One of the most fraught decisions that students need to make while working on multimodal projects is whether or how to incorporate other people's work into their projects. This requires a solid grounding in the principles of copyright and fair use and a broad understanding of their applicability to student work both in the classroom and in public presentations (e.g. when it's available on the open web).
VCU Libraries' Scholarly Communication Outreach Librarian, Hillary Miller, has created a pair of guides that should help you in understanding copyright matters: Copyright for Faculty and Copyright for Undergraduates. These guides provide a strong orientation to the issues that arise and pointers on navigating them in your own work and with your students.
Sources of Multimedia Content for Use in Class
- Find Images - VCU Libraries' guide to finding images, from Carla-Mae Crookendale, Visual Arts Research Librarian. Also includes some further information on copyright and fair use in the context of visual imagery.
- Prelinger Archives - a collection of over 60,000 "ephemeral" (advertising, educational, industrial, and amateur) films provided by the Internet Archive.
- Internet Archive Stock Footage collection - stock footage clips submitted by Internet Archive users, designed to be used in other videos. Includes footage with a number of different Creative Commons licenses.
- Moving Image Archive - digital movies uploaded by Internet Archive users which range from classic full-length films, to daily alternative news broadcasts, to cartoons and concerts, many available for free download and licensed for use by various Creative Commons licenses.
- Wikimedia Commons Free Media Resources/Video - collection of links to public domain and Creative Commons-licensed video sources.
- Creative Commons Search - CC offers a search box that lets users search across a number of different multimedia collections, including video, for Creative Commons-licensed content.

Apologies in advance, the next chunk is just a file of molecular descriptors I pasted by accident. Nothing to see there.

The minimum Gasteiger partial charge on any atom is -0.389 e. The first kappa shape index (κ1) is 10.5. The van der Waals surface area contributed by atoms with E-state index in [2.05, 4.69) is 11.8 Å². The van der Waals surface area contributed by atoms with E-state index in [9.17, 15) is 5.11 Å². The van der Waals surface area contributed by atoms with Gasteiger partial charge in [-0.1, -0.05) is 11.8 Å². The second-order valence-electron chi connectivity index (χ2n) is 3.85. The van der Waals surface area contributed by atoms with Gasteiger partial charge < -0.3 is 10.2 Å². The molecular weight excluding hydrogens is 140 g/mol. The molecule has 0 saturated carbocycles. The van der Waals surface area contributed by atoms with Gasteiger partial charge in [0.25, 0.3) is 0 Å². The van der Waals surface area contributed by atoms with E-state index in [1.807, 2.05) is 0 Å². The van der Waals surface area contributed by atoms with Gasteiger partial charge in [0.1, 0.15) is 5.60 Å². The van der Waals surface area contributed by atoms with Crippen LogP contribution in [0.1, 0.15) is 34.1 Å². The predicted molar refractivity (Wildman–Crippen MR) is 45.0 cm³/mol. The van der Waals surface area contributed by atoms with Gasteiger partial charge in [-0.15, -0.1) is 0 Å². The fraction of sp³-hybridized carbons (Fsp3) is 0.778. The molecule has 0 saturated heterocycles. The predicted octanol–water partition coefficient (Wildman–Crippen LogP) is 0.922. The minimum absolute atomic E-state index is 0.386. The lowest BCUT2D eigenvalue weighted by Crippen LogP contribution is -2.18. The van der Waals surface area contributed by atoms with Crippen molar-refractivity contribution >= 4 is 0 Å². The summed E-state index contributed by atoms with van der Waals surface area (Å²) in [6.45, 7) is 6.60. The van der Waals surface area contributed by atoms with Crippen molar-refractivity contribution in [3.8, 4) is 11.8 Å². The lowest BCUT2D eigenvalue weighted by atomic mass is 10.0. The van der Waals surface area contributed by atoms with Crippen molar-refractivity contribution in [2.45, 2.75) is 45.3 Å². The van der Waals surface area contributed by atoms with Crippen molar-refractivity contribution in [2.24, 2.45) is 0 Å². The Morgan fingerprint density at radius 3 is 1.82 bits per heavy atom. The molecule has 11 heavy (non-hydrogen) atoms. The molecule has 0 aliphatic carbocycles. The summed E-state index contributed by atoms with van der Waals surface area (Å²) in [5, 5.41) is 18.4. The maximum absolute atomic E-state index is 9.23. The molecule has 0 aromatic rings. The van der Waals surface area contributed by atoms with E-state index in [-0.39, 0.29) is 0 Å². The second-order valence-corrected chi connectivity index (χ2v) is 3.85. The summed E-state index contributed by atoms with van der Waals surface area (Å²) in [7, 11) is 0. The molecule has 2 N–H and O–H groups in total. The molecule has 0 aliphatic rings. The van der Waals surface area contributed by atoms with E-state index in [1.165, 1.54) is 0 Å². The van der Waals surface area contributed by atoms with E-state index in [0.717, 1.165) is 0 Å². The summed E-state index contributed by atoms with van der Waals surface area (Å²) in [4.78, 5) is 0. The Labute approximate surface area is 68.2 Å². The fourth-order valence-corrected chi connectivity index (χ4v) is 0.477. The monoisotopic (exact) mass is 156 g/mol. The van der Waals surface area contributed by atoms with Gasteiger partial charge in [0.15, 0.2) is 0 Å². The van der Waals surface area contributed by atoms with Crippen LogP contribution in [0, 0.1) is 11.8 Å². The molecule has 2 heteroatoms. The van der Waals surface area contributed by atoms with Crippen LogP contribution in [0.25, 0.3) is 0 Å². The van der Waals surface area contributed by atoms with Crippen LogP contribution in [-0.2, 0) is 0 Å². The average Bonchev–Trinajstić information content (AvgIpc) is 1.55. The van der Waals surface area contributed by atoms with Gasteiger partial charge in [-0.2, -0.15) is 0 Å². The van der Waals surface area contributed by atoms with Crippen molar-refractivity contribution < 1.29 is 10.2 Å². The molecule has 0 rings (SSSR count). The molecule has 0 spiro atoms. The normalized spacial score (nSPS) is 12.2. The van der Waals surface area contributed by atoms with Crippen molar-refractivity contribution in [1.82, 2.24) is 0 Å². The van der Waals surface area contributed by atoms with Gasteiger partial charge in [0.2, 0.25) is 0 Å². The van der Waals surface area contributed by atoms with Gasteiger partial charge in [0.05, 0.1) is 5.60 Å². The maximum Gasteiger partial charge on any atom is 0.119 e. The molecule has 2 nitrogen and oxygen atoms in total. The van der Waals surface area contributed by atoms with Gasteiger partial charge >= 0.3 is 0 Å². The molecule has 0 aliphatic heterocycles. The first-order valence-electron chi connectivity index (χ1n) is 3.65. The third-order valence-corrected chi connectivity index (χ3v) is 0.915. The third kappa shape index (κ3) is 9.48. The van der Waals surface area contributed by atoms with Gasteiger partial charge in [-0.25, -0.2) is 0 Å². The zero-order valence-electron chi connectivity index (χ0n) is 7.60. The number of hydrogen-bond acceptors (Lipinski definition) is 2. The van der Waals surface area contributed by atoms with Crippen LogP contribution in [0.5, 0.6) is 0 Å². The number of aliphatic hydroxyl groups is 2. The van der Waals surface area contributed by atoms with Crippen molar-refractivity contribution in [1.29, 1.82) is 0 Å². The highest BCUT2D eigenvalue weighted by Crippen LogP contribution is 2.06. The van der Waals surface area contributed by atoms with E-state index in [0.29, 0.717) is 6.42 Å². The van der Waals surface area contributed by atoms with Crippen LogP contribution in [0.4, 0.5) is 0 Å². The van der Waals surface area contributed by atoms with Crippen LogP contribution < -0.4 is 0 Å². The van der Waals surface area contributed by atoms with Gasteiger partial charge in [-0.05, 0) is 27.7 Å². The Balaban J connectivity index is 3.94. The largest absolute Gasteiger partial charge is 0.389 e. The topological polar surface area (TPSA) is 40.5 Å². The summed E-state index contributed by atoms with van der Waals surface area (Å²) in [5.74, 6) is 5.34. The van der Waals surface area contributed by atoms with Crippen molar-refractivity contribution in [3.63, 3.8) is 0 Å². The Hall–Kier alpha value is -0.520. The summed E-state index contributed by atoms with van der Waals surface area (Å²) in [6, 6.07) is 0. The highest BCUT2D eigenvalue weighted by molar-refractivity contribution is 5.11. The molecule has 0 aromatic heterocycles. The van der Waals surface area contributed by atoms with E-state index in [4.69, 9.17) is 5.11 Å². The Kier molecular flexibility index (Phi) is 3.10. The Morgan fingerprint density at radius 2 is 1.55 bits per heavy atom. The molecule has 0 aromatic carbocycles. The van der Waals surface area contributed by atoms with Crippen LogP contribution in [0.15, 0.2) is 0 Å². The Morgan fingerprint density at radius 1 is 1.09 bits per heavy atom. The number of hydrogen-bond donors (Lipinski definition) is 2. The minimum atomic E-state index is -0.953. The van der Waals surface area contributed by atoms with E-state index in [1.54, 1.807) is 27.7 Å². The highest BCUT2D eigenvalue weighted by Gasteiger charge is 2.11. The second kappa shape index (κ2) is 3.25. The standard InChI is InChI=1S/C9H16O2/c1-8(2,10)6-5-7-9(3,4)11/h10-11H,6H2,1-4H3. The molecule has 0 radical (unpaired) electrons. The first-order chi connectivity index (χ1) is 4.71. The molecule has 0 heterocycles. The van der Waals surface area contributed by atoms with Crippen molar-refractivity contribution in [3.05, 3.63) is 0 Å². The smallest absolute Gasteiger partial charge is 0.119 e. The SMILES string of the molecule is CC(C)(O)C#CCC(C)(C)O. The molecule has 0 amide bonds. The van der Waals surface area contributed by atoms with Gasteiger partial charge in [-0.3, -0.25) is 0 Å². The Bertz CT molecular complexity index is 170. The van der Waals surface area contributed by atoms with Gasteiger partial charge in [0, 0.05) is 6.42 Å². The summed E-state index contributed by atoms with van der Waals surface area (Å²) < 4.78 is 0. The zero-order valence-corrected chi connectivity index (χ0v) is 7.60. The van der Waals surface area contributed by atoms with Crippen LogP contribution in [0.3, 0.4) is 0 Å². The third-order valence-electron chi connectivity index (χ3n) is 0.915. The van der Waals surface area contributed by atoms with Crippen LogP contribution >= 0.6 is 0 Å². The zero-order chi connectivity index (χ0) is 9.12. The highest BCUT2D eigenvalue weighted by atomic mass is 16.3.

- Government agencies - many U.S. government agencies such as the Fish and Wildlife Service and the National Park Service make video and other multimedia content available online, and in general the footage is public domain (though always check to make sure they're not linking to copyrighted material).
- ccMixter - very large source for a wide range of music, mixes, and samples for use in remixes, videos, games, podcasts, and commercial projects, managed through Creative Commons licensing.
- Freesound - a collaborative database of Creative Commons-licensed sounds. Browse, download and share sounds.
- Musopen - from a non-profit that provides recordings, sheet music, and textbooks to the public for free, without copyright restrictions.
- Digital History Historic Music - collection of recordings of American music thought to be in the public domain arranged by era.
- NASA on SoundCloud - a collection of NASA sounds from historic spaceflights and current missions; refer to the linked sound use policy for details.
- Creative Commons Search - CC offers a search box that lets users search across a number of different multimedia collections, including audio, for Creative Commons-licensed content.
One important and ethical step involved with using other people's work is for students to cite them when they do have permission to use that content (either through license, direct communication, fair use, or another means). Consult the Cite My Sources and Avoid Plagiarism and Citation Styles guides from VCU Libraries.
Using Google for Research
Many students, when turning to the web for content to add to their projects, will start off on Google. You may wish to direct them to (and familiarize yourself with) Humanities Research Librarian John Glover's Use Google for My Research guide.